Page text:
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Farmers Almanac
The 2014 Farmers Almanac
Farmers' Almanac

Bothersome Carpenter Bees

Bothersome Carpenter Bees

Has this ever happened to you: you’re out on your back deck enjoying a refreshing glass of iced tea when a fat bee emerges from a hole in your woodwork and buzzes away?

Carpenter bees are a common household nuisance. These docile insects are virtually harmless to humans, but can cause serious damage to wooden structures.

Unlike termites, which actually consume wood, carpenter bees simply burrow into wood to build their nests. They also use the wood shavings left over from their excavation to build partitions in their nests.

It’s easy to recognize carpenter bees. They’re about the same size and shape as bumble bees, but while bumble bees’ bodies are covered in bright yellow hairs, carpenter bees’ bodies are slick, black, and shiny.

Carpenter bees are most active during the late-spring and early summer, when they’re searching for mates and nesting sites. Their preferred habitat is in softwoods such as redwood, cedar, cypress, and pine. In addition to trees, favored nesting sites include eaves, facia, window trim, clapboard siding, decks, and patio furniture.

Once they’ve found a favorable site, carpenter bees tunnel into the wood to lay their eggs. Their entry holes are easily identifiable because they are perfectly round and about a half an inch in diameter. Often, fresh sawdust can be seen near their entrances.

Male carpenter bees can be intimidating, sometimes even swarming people that get too close to their nests. Because they don’t have stingers, though, they’re completely harmless. Females do possess stingers, but are very reluctant to use them except when in direct danger.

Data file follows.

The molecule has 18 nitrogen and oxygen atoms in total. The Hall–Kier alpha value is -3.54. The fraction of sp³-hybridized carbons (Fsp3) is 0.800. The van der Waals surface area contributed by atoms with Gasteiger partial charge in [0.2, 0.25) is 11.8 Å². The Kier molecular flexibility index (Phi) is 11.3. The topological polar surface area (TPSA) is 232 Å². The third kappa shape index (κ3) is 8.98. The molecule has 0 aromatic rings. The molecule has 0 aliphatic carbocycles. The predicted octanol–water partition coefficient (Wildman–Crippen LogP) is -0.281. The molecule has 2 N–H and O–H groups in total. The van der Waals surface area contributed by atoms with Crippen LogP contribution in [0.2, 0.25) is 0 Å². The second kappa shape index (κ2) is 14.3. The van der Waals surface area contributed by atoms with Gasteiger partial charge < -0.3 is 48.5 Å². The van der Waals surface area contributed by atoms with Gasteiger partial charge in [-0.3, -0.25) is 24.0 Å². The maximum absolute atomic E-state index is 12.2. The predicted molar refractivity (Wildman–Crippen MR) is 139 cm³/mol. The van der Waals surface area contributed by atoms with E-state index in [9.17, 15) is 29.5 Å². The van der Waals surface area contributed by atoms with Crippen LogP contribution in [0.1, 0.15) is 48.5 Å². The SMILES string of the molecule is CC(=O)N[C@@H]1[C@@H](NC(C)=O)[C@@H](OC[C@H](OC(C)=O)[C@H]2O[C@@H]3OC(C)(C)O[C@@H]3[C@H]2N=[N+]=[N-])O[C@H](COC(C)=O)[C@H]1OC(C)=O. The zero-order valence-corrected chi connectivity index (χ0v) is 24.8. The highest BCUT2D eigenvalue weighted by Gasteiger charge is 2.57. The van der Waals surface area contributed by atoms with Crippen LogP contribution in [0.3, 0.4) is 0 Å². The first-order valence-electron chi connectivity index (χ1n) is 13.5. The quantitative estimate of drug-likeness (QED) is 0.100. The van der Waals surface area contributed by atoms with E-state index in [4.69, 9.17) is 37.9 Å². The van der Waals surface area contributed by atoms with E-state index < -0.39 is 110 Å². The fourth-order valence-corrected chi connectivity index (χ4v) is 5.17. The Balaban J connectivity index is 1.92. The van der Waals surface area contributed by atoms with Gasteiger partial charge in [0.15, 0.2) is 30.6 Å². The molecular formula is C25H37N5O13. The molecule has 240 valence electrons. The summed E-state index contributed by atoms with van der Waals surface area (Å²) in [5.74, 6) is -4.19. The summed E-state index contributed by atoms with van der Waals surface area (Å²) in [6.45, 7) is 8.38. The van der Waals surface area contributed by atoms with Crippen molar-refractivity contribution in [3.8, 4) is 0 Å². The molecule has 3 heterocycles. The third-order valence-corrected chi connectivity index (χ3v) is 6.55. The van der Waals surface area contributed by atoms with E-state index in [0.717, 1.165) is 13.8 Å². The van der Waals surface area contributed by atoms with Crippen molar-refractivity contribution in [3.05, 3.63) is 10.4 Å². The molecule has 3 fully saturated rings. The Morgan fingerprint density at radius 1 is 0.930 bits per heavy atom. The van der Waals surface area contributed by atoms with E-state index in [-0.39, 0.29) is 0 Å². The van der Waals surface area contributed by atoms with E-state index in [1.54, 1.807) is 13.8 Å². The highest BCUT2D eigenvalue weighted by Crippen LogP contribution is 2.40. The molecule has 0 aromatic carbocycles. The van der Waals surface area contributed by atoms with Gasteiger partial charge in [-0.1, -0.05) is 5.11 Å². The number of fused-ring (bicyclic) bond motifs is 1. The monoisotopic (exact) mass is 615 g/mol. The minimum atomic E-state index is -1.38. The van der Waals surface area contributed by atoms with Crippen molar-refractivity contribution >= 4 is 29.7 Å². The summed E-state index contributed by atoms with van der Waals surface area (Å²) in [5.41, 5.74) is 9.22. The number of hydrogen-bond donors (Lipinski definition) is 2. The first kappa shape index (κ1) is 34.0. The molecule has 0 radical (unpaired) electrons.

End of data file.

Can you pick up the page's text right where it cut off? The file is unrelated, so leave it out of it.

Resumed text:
Controlling Carpenter Bees
While carpenter bees are capable of causing extensive property damage if left unchecked, there are some simple strategies for repelling them.

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7 comments

1 Amil Baker { 05.21.14 at 6:55 pm }

I have a honey Bee tree just outside my yard, it is small tree with a hole just above ground level. I do not disturb it nor allow it to be disturbed. I have been told that there is a very large colony In a cave type area on the south end of my place that I have not seen due to the rough wild area where it is located. The fence builder had to wait for cold weather to complete the fence near this area. Pesticides are the worst enemy of all bees and especially honey bees that are trucked in to pollenate crops that may have been sprayed with a harmful pesticide. Amil Baker

2 Dwayne Brindley { 05.21.14 at 12:54 pm }

I just leave them alone, if any holes; I fill them with wood putty.

3 Kent { 05.21.14 at 12:15 pm }

Carpenter bees are pollinators and should not be killed.

4 Jerry Miller { 05.21.14 at 11:47 am }

I have found that a 5gallon paint stick works well to play B-Ball.When I was a kid I would shot them with a BB gun.Fun!

5 Darrel { 05.21.14 at 9:54 am }

Great article, I just leave them along. If any damage is caused by them, I’ll just repair it.

6 TERRY { 05.21.14 at 9:43 am }

Shame on you for suggesting that we kill any bees. Bees are seriously in decline & necessary for food production!

7 RuRu { 05.21.14 at 9:06 am }

I have found a fly swatter to be very effective. ; )

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